Reviewed: Huawei Mate 9

Over the past couple of years, Huawei has set out to change the smartphone game as one of the brands responsible for removing the stigma from Chinese brands in the past decade. The Mate 9, released only a couple of months ago, is the brand’s newest note-category smartphone and is followed only by the flagship P10. I got the chance to bring it on the road trip for an extended field test to find out if all the fanfare is warranted.

DESIGN 4.5 / 5.0

Upon holding the Mate 9 for the first maybe two seconds, I immediately knew that this was a premium phone: the texture of brushed metal against its glossier bevels, the accents on every perfectly placed button and other exterior elements.

While other people would argue that it looks and feels same-y, I personally like its minimalist, no-frills design—and in this case “no-frills” is so far from flimsy. It’s a solid device, built with the utmost care to last for some time; at least it feels that way. The Mate 9 is available in seven colors from space gray to mocha brown, and whatever color it’s in, it looks pretty darn sweet.

HARDWARE 5.0 / 5.0

The Mate 9 is built on the inside in the same way as that of its outside: strong. It boasts of an octa-core Kirin 960 processor with four cores clocking in at 2.4 GHz and the remaining four cores clocking in at 1.8 GHz. Couple that with 4 GB of RAM and a Mali-G71 MP8 graphics chip and you get a very powerful device capable of running anything from your staple social media to resource-hungry mobile games.

Famous for its partnership with premium camera manufacturer Leica, the Mate 9 possesses a dual, 20-megapixel monochrome plus 12-megapixel RGB lens setup for its main camera with f/2.2 aperture, 2x zoom, phase detection and laser autofocus. This allows the camera to shoot high-resolution photos with excellent contrast and videos with a resolution of 2160p at 30 fps.

Other hardware specs include a 4000 mAh battery with Huawei’s fast charge feature, a rear-mounted fingerprint sensor, 64 GB of on-board storage expandable up to 256 GB via a microSD slot, and a 5.9-inch screen with full 1080p resolution. While others would diss the Mate 9 for not having a 4K resolution screen, but on a smartphone, you don’t really need that pixel density.


So let’s get this out of the way of the rest of the review: the Leica optics camera takes very beautiful photos; and I mean beautiful. Taking photos of passing scenery on the fly while on the camera was a challenge for the relative clunk of DSLR and mirrorless cameras, but rarely did I find myself missing them when I had the Mate 9 with me. The phone had a variety of adjustable settings like ISO and exposure time for the manual mode, while color, flash and environment settings were adjustable on just about every photo mode there was. But the magic of the camera was with the point-and-tap. Even users who are not well-versed in the ways of manual photography can take gorgeous photos anywhere, anytime. Colors came out beautiful, and the amount of detail from the monochrome lens was superb.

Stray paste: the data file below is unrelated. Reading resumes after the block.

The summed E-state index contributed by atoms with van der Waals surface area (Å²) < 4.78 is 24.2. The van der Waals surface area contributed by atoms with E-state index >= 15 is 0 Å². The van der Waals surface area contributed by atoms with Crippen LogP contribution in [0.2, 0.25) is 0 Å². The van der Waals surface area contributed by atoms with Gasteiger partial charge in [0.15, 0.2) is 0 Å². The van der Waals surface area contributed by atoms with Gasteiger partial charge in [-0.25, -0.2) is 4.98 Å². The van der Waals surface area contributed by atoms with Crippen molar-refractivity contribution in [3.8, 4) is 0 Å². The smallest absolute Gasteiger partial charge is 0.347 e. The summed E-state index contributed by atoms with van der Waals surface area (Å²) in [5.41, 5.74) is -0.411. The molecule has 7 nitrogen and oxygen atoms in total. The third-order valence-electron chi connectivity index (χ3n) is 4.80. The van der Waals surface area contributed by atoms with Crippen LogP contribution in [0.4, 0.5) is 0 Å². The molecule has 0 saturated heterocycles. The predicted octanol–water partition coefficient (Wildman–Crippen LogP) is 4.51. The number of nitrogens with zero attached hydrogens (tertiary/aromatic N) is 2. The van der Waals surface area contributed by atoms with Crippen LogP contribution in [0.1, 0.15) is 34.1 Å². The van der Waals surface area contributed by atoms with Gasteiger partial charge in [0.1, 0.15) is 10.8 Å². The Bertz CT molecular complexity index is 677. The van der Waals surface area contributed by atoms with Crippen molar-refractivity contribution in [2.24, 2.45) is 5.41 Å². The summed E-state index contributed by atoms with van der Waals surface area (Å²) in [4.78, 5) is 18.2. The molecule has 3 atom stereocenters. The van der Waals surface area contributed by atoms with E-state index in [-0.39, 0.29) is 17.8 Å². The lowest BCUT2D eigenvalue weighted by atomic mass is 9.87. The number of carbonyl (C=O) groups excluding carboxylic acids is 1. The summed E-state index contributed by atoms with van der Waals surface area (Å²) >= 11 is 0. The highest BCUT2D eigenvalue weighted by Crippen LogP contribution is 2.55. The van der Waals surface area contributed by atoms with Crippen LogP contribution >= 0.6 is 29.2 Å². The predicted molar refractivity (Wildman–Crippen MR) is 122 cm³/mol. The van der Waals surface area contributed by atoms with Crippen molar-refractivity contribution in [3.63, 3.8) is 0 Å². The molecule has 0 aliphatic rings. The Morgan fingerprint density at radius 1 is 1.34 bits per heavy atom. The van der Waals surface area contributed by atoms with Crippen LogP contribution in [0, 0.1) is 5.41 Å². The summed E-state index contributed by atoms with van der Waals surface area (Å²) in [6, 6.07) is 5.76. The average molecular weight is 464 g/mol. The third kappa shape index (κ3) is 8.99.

In terms of the UI and using it for day to day, there is very little to say other than how simple and fast it is. Huawei’s own UI based on the Android Nougat manages phone resources well and does not have bloatware that tends to slow down other custom UIs. Even with several applications open, the phone hardly flinched and could probably take on more punishment, but by then you’d probably run out of stuff to open up.

As advertised, the phone’s charging is excellent with a full charge obtained after about 40 minutes of charging that would last roughly ten days on standby or two days of regular use. A great surprise for me, however, was its built-in stereo speakers which was so loud and clear that it sort of eliminated the need to use tiny Bluetooth speakers.

VALUE 5.0 / 5.0

Priced at PHP 31,990, you get a lot of phone for your money considering its competition and their prices that go only north of here. This is one of the rarities in the market that the price is somewhat justified. And to sweeten the deal even more, the phone comes with a pair of headphones and a hard shell case in the box.

If you want a nice, classic-looking camera that doubles as a phone, you cannot go wrong with a Mate 9. I know I’d buy it.

Also published in GADGETS MAGAZINE April 2017 issue
Reviewed by Robby Vaflor